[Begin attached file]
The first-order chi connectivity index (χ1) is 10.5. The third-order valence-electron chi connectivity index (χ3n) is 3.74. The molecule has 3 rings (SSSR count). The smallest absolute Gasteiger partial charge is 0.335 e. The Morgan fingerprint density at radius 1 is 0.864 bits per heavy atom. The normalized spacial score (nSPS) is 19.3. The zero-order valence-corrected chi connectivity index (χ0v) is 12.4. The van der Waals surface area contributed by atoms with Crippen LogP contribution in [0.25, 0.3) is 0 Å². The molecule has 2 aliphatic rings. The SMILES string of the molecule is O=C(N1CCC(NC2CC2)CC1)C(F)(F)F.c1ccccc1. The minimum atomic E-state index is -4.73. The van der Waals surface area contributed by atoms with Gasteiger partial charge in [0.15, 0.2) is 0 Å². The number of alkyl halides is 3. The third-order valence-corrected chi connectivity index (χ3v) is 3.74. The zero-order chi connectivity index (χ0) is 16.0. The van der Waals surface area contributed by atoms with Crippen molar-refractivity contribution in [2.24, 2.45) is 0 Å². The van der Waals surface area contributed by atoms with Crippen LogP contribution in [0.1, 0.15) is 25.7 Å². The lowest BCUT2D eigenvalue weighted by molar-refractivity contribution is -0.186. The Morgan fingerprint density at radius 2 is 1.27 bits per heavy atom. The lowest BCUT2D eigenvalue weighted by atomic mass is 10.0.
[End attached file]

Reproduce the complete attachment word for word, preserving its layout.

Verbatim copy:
The first-order chi connectivity index (χ1) is 10.5. The third-order valence-electron chi connectivity index (χ3n) is 3.74. The molecule has 3 rings (SSSR count). The smallest absolute Gasteiger partial charge is 0.335 e. The Morgan fingerprint density at radius 1 is 0.864 bits per heavy atom. The normalized spacial score (nSPS) is 19.3. The zero-order valence-corrected chi connectivity index (χ0v) is 12.4. The van der Waals surface area contributed by atoms with Crippen LogP contribution in [0.25, 0.3) is 0 Å². The molecule has 2 aliphatic rings. The SMILES string of the molecule is O=C(N1CCC(NC2CC2)CC1)C(F)(F)F.c1ccccc1. The minimum atomic E-state index is -4.73. The van der Waals surface area contributed by atoms with Gasteiger partial charge in [0.15, 0.2) is 0 Å². The number of alkyl halides is 3. The third-order valence-corrected chi connectivity index (χ3v) is 3.74. The zero-order chi connectivity index (χ0) is 16.0. The van der Waals surface area contributed by atoms with Crippen molar-refractivity contribution in [2.24, 2.45) is 0 Å². The van der Waals surface area contributed by atoms with Crippen LogP contribution in [0.1, 0.15) is 25.7 Å². The lowest BCUT2D eigenvalue weighted by molar-refractivity contribution is -0.186. The Morgan fingerprint density at radius 2 is 1.27 bits per heavy atom. The lowest BCUT2D eigenvalue weighted by atomic mass is 10.0.